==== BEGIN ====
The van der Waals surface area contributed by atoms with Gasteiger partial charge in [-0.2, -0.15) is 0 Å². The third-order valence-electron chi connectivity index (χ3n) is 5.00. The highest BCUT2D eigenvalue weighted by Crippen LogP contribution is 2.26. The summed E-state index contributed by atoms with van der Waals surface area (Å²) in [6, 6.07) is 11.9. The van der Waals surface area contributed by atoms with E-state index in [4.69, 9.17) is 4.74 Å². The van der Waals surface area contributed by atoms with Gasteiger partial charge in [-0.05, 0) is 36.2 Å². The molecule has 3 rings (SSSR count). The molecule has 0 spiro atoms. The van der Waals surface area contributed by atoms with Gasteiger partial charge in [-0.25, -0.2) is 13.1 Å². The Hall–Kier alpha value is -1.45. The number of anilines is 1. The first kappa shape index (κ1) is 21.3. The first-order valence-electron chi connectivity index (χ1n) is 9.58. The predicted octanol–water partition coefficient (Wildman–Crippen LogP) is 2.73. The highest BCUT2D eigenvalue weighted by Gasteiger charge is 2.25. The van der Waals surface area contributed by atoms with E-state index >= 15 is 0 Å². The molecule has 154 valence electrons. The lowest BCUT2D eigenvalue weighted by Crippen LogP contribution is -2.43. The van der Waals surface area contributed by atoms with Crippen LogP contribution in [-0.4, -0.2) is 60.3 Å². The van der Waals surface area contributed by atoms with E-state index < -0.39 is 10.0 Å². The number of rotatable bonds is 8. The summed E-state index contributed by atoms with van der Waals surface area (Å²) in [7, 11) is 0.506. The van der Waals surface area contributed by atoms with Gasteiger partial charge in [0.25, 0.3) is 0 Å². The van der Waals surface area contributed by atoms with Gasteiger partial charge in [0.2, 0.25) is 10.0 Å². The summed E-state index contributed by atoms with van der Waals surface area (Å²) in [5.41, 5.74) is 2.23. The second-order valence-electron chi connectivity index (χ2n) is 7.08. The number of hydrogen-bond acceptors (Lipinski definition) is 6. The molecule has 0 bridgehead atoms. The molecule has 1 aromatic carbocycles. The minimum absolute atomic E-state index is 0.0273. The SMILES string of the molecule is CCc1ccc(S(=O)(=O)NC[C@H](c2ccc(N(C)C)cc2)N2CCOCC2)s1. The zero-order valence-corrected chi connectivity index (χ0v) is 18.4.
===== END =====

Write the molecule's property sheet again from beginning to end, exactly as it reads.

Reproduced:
The van der Waals surface area contributed by atoms with Gasteiger partial charge in [-0.2, -0.15) is 0 Å². The third-order valence-electron chi connectivity index (χ3n) is 5.00. The highest BCUT2D eigenvalue weighted by Crippen LogP contribution is 2.26. The summed E-state index contributed by atoms with van der Waals surface area (Å²) in [6, 6.07) is 11.9. The van der Waals surface area contributed by atoms with E-state index in [4.69, 9.17) is 4.74 Å². The van der Waals surface area contributed by atoms with Gasteiger partial charge in [-0.05, 0) is 36.2 Å². The molecule has 3 rings (SSSR count). The molecule has 0 spiro atoms. The van der Waals surface area contributed by atoms with Gasteiger partial charge in [-0.25, -0.2) is 13.1 Å². The Hall–Kier alpha value is -1.45. The number of anilines is 1. The first kappa shape index (κ1) is 21.3. The first-order valence-electron chi connectivity index (χ1n) is 9.58. The predicted octanol–water partition coefficient (Wildman–Crippen LogP) is 2.73. The highest BCUT2D eigenvalue weighted by Gasteiger charge is 2.25. The van der Waals surface area contributed by atoms with E-state index >= 15 is 0 Å². The molecule has 154 valence electrons. The lowest BCUT2D eigenvalue weighted by Crippen LogP contribution is -2.43. The van der Waals surface area contributed by atoms with Crippen LogP contribution in [-0.4, -0.2) is 60.3 Å². The van der Waals surface area contributed by atoms with E-state index < -0.39 is 10.0 Å². The number of rotatable bonds is 8. The summed E-state index contributed by atoms with van der Waals surface area (Å²) in [7, 11) is 0.506. The van der Waals surface area contributed by atoms with Gasteiger partial charge in [0.25, 0.3) is 0 Å². The van der Waals surface area contributed by atoms with Gasteiger partial charge in [0.2, 0.25) is 10.0 Å². The summed E-state index contributed by atoms with van der Waals surface area (Å²) in [5.41, 5.74) is 2.23. The second-order valence-electron chi connectivity index (χ2n) is 7.08. The number of hydrogen-bond acceptors (Lipinski definition) is 6. The molecule has 0 bridgehead atoms. The molecule has 1 aromatic carbocycles. The minimum absolute atomic E-state index is 0.0273. The SMILES string of the molecule is CCc1ccc(S(=O)(=O)NC[C@H](c2ccc(N(C)C)cc2)N2CCOCC2)s1. The zero-order valence-corrected chi connectivity index (χ0v) is 18.4.